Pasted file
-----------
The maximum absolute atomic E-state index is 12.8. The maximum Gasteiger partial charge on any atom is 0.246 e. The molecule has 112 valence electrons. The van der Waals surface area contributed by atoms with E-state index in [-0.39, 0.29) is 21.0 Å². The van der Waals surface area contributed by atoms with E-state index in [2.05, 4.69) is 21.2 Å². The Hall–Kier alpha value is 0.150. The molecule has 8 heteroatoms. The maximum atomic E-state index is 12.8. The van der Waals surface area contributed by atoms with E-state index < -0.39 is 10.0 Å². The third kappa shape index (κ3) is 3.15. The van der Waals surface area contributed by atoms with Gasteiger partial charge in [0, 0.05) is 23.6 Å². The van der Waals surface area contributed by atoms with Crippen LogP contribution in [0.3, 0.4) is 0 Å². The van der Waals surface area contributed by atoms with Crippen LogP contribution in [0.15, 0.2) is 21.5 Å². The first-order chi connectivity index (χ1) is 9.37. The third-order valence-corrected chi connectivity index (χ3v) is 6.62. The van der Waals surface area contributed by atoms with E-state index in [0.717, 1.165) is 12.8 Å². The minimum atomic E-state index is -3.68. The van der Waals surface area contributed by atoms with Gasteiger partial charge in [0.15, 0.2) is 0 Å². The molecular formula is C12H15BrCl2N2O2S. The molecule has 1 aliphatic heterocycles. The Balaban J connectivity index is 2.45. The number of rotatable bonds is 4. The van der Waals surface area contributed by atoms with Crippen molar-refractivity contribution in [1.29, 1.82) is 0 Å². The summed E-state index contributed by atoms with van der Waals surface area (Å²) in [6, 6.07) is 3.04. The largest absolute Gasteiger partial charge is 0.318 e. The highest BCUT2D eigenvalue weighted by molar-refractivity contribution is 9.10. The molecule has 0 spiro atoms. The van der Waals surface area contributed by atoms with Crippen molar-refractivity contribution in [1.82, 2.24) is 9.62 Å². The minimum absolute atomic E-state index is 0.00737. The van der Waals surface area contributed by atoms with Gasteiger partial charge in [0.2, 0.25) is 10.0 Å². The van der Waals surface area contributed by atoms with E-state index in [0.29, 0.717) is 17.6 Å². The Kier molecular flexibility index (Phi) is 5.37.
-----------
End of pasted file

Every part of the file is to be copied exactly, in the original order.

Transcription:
The maximum absolute atomic E-state index is 12.8. The maximum Gasteiger partial charge on any atom is 0.246 e. The molecule has 112 valence electrons. The van der Waals surface area contributed by atoms with E-state index in [-0.39, 0.29) is 21.0 Å². The van der Waals surface area contributed by atoms with E-state index in [2.05, 4.69) is 21.2 Å². The Hall–Kier alpha value is 0.150. The molecule has 8 heteroatoms. The maximum atomic E-state index is 12.8. The van der Waals surface area contributed by atoms with E-state index < -0.39 is 10.0 Å². The third kappa shape index (κ3) is 3.15. The van der Waals surface area contributed by atoms with Gasteiger partial charge in [0, 0.05) is 23.6 Å². The van der Waals surface area contributed by atoms with Crippen LogP contribution in [0.3, 0.4) is 0 Å². The van der Waals surface area contributed by atoms with Crippen LogP contribution in [0.15, 0.2) is 21.5 Å². The first-order chi connectivity index (χ1) is 9.37. The third-order valence-corrected chi connectivity index (χ3v) is 6.62. The van der Waals surface area contributed by atoms with E-state index in [0.717, 1.165) is 12.8 Å². The minimum atomic E-state index is -3.68. The van der Waals surface area contributed by atoms with Gasteiger partial charge in [0.15, 0.2) is 0 Å². The molecular formula is C12H15BrCl2N2O2S. The molecule has 1 aliphatic heterocycles. The Balaban J connectivity index is 2.45. The number of rotatable bonds is 4. The van der Waals surface area contributed by atoms with Crippen molar-refractivity contribution in [1.29, 1.82) is 0 Å². The summed E-state index contributed by atoms with van der Waals surface area (Å²) in [6, 6.07) is 3.04. The largest absolute Gasteiger partial charge is 0.318 e. The highest BCUT2D eigenvalue weighted by molar-refractivity contribution is 9.10. The molecule has 0 spiro atoms. The van der Waals surface area contributed by atoms with Crippen molar-refractivity contribution in [1.82, 2.24) is 9.62 Å². The minimum absolute atomic E-state index is 0.00737. The van der Waals surface area contributed by atoms with Gasteiger partial charge in [0.2, 0.25) is 10.0 Å². The van der Waals surface area contributed by atoms with E-state index in [0.29, 0.717) is 17.6 Å². The Kier molecular flexibility index (Phi) is 5.37.